Ivory-billed Woodpecker

(9x12 oil on canvas - SOLD)

This painting is not as dark as shown (hope you like it!).

Often I've considered painting extinct or endangered species; as a statement of what I think is important and as an attempt at spreading the word about conservation. But this painting was not my idea, done by request for a fellow bird lover. And I painted it at a time when loss is a fresh wound for me personally. So it is only now that it is finished that I dare reflect on possibly having painted a "ghost bird", a bird that none of us may be so lucky as to see alive again. Yes, like everyone should, I hold out hope that he may indeed still be found in Florida or in Arkansas but he may have already disappeared. Even in these recent years while conservation & search efforts have intensified.

Please follow these links for more information on the Ivory-billed Woodpecker:

Incidentally, I used photographs of skins and of Pileated Woodpeckers as reference material for the painting.

Bird Nests: Bluebirds & Silk Soy Milk Box

This lovely couple are now on their 3rd clutch with 3 lovely blue eggs laid. Bluebirds usually finish up before the heat & rain really kicks in in July, this year it kindly started raining in early June. They even built on top of their last nest because I neglected to remove it (assuming they we finished for the season). Bluebirds take their fledglings away into the treetops and it is hard for me to figure out if a clutch survives or not.

Chickadees, Titmice & Wrens are more easily accountable since the fledglings hang around the yard near the feeders with their parents begging loudly for weeks. Here is a pic I took last year of a chickadee nest. This is a peace of artwork & you can't see the dog hair weaved inside the cup.

Carolina Wrens make many creative choices of nesting spots. This year, instead of a plain brown box we put up the first box we found that was a good size for the crazy wrens that next in our pole barn/carport. But my pic below is plain compared to these,

Check out the Cornell Lab of Ornithology's Funky Nest Site Contest entries:

After living in South Florida for over 15 years, where hanging a feeder was pointless because even the Blue Jays wouldn't be able to get a seed before the feral parrots and doves devoured them all, I now live in a bird lover's heaven. In my humble one acre yard this year we had Tufted Titmice, Carolina Chickadees (2 clutches), Eastern Bluebirds (3), Carolina Wrens (2), & Purple Martins nest. Here in N. central FL, put out the boxes, and they will come! I've never been any good at finding cup nests in bushes and trees, even when I was being paid to but there must be some of them too...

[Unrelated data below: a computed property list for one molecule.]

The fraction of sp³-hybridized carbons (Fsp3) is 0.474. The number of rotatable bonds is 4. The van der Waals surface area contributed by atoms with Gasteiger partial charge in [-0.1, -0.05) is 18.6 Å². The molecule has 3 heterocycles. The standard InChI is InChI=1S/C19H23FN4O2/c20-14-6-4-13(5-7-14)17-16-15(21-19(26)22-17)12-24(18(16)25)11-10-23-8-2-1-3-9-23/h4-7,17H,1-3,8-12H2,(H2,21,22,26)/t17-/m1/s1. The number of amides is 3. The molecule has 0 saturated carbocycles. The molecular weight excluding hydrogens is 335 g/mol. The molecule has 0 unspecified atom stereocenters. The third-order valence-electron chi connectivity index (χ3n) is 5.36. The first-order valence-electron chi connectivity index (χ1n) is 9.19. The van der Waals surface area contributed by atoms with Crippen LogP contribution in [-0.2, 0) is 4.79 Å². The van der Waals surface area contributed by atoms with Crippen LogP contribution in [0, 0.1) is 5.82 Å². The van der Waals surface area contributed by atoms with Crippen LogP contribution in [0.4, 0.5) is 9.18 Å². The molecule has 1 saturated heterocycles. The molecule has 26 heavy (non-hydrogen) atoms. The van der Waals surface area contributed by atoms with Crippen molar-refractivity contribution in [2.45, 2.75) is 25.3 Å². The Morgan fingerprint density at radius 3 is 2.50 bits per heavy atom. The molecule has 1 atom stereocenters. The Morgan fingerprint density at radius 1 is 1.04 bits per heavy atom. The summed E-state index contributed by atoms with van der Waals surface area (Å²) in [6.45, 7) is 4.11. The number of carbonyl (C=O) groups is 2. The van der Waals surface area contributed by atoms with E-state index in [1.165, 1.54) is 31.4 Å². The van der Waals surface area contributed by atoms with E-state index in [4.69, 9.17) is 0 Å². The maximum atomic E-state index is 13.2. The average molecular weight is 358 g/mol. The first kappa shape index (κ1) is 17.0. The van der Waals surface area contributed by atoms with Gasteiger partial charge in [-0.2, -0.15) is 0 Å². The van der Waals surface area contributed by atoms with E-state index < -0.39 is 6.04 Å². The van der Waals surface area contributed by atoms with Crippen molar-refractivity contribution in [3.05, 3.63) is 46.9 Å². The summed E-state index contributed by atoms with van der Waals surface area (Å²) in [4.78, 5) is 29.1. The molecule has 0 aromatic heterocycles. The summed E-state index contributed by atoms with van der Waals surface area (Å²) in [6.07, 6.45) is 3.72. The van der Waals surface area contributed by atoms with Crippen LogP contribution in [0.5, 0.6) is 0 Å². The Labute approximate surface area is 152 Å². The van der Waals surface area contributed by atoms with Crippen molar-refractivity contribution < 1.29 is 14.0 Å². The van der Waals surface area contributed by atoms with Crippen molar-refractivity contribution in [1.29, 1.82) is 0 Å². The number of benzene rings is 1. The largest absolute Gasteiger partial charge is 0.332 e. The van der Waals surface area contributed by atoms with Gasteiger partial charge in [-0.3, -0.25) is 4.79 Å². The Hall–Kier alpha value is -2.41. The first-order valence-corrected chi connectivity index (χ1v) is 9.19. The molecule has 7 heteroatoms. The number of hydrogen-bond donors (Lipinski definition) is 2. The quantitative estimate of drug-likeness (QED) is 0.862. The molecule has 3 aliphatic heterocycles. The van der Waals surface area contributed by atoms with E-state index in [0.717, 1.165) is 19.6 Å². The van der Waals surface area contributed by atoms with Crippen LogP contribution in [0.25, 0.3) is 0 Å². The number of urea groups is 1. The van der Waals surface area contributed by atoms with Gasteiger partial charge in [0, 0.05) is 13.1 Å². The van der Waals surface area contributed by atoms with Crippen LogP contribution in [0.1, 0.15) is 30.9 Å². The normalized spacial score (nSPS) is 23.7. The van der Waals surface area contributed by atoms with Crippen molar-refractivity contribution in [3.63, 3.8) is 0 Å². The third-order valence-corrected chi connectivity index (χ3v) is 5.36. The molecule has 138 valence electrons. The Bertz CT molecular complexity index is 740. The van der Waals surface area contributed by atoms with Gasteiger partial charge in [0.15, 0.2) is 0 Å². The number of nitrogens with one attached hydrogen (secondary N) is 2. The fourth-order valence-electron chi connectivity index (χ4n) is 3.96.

And, I can't resist saying, it helps to keep your cats indoors, and to have a dog to occasionally run off the offending neighbor's cats. It is the most humane choice, and it's not just for the birds:

Purple Martins Fledge!

After having this housing setup for 6 years, 2 of those in S. FL, we finally had ONE brave pair nest all alone, and very late in the season for them. We live in the Jonesville area and the closest colony I know of is at the Archer Rd. dog park but there could be others. The last few years we have had late season visitors check out the gourds but this year they showed up mid-season and we are thrilled that a pair actually stayed and today 4 fledglings are out flying around with the parents. The parents are 2nd year birds, the male for sure anyway, he is not yet in fully dark purple plumage as he will be next year. The plumage difference is more subtle on the female in 2nd vs. 3rd year birds.

They used the gourd with an enlarged hole but if anyone wants more details just let me know. I'll just say we know now to toss the porches and to enlarge all the other holes for next year. They have been a joy to have around and I can't wait to see if we have more next year!

Here is a link to the conservation organization we bought our housing from, the site is full of greats facts and photos:

p.s. the photo above is before they nested and it's an adult peeking out from the gourd. I may have missed my chance for a "family portrait".

Have you seen a Swallow-tailed Kite this year?

Have you been so lucky as to see this bird lately? One of the most graceful of birds? One that upon seeing, if not struck with awe then perhaps this is a hint that you, or someone you love, should lay off the electronic stimuli...The Charleston Bird's of Prey Center has a new Citizen Science project this year to supply data for the good folks who research the population trends, nest and forage sites of this species.
(photo borrowed with the best intentions from this site)